On the other hand, we are called to be transformed by this salvational truth and therefore Christ is to be found in me. The Bible tells us, “Therefore if any man be in Christ, he is a new creature: old things are passed away; behold, all things are become new” (2 Corinthians 5:17). As a “new creature,” Christ will be found in me as other people see Christ in me. They will see Christ-likeness on display in my life. They will see the love of Christ in the way that I treat others. They will see Christ’s kind of peace (John 14:27 & 16:33)[1] as I go through the trials and tribulations of life. The will see Christ-likeness in the way that I strive to obey God through His Word, seeking to follow Christ’s example (John 6:38 & 14:31).[2] Ultimately, others will see the light of Christ in me and give glory to my “Father which is in heaven” (Matthew 5:16).[3]

So then, how can Christ be found in me? How can you and I keep from falling into this apathetic Christianity that seems to be all around us, almost consuming us? How can we row against the current of this culture of convenient Christianity—this culture that seems to be rushing further from genuineBiblical Christianity more like a raging river toward the destructive waterfalls ahead? How can we live a visible, genuine Christianity that is more than fire insurance but one that faithfully represents our Savior as we seek to be used as an instrument of God’s grace, rescuing others from the wrath that is to come? How can we live a life of loving Christianity whereby others see our love for our Lord and each other and in turn are encouraged and challenged to do the same?

I believe that the answer is seen in Paul’s mindset in verse 8 where he says, “Yea doubtless, and I count all things but loss for the excellency of the knowledge of Christ Jesus my Lord.” This “excellency of the knowledge of Christ” was Paul’s daily pursuit. His goal was this “excellency” or the surpassing greatness of being transformed by the “knowledge of Christ.” He wanted to be changed into Christ-likeness whereby having Christ consistently found in him.

Paul goes onto speak of this transformation—this sanctification truth—in Philippians 3:10  when he says, “That I may know Him , and the power of His resurrection, and the fellowship of His sufferings, being made conformable unto His death.” Paul is saying that Christ is found in me when “I know” and “follow after Him. Christ is seen in me as I pursue the “excellency of the knowledge of Jesus Christ.”[4] He is seen in me the more “I know Him”—as I personally  experience Him in His glorious resurrection power, as I fellowship with Him in His life of suffering and as I learn to die to self being like Him in His death.

Christ will be seen in me as I “follow after[5] Christ or passionately pursue Him as “I press toward the mark.[6]  The same Greek word that is translated “follow after” and “press” in verses 12 & 14 is also translated “persecuting” in Philippians 3:6.  Paul was zealous in his efforts to please God as he persecuted the church.  He maintained this zealousness in seeking to please God after His conversion but now with a more complete Biblical and spiritual understanding of what truly pleases God. He pursued a life of obedience rooted in his supreme love for his Savior. He had experienced this great salvational truth, being saved from a life of pursuing self-righteousness in order to please God. He now found Himself in a state of amazing grace having God’s favor upon Him. As a result he wanted nothing more than to bring honor and glory to the name of Christ by having Christ found in him as Christ-likeness was more clearly and consistently displayed in his life.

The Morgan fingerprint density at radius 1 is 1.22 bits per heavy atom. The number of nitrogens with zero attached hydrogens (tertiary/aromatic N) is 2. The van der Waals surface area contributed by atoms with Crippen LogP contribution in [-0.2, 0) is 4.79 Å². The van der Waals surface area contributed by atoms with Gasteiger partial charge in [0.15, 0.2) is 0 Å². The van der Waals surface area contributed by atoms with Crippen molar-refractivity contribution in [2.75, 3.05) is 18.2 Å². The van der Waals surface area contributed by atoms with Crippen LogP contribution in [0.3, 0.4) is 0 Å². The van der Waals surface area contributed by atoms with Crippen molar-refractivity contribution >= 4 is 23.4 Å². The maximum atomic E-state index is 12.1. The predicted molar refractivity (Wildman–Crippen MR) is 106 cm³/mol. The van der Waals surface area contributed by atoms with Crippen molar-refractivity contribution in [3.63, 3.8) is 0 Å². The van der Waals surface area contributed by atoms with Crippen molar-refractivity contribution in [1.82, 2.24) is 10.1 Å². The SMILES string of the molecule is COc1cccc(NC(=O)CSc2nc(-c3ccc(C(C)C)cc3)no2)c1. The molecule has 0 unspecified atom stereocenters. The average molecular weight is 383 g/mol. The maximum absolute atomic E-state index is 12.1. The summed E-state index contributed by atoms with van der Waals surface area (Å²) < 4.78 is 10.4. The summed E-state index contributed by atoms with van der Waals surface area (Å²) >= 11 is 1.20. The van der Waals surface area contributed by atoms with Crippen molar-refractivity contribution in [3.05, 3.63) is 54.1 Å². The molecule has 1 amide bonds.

In 1 Timothy 6:11 Paul says to Timothy, “but thou, O man of God, flee these things; and follow after righteousness, Godliness, faith, love, patience, meekness.”  When God’s children, by His grace, first “follow after” or passionately pursue the things of God we will die to self by “fleeing” the pleasures of this world. When our love for God is a supremely exclusive kind of love, our love for the world and its temptations lose their powerful enticement. Christian character will then be cultivated in our lives. Our faithful, humble obedience to God’s Word will result in Christ being found in us.

Have you found yourself caught up in this apathetic kind of convenient Christianity? Have you found your faith looking more like a kind of hypocritical Christianity? Have you found yourself falling back on your rights justified by unbiblical Christian liberty? Have you found yourself taking for granted your “ticket to heaven” yet little or no desire to understand more about what God has to say to you in His love letter to you?

If the answer is “yes” then run to Christ. “Flee these things; and follow after righteousness, Godliness, faith, love, patience, meekness.” Get back into God’s Word and see the glorious yet tragic truths of the Gospel. Be reminded of the “mercies of God” as you read through Isaiah 53, Matthew 26:47–27:50, Mark 14:43–15:39, Luke 22:47–23:47, and John 18-19 seeing the crucible of suffering that your Savior endured on your behalf. All that He suffered so that you could enjoy a relationship with Him—a relationship which displays your love for Him and brings Him much glory. A relationship in which you show your value of the cross as you see it in light of what He accomplished for you by dying in your place.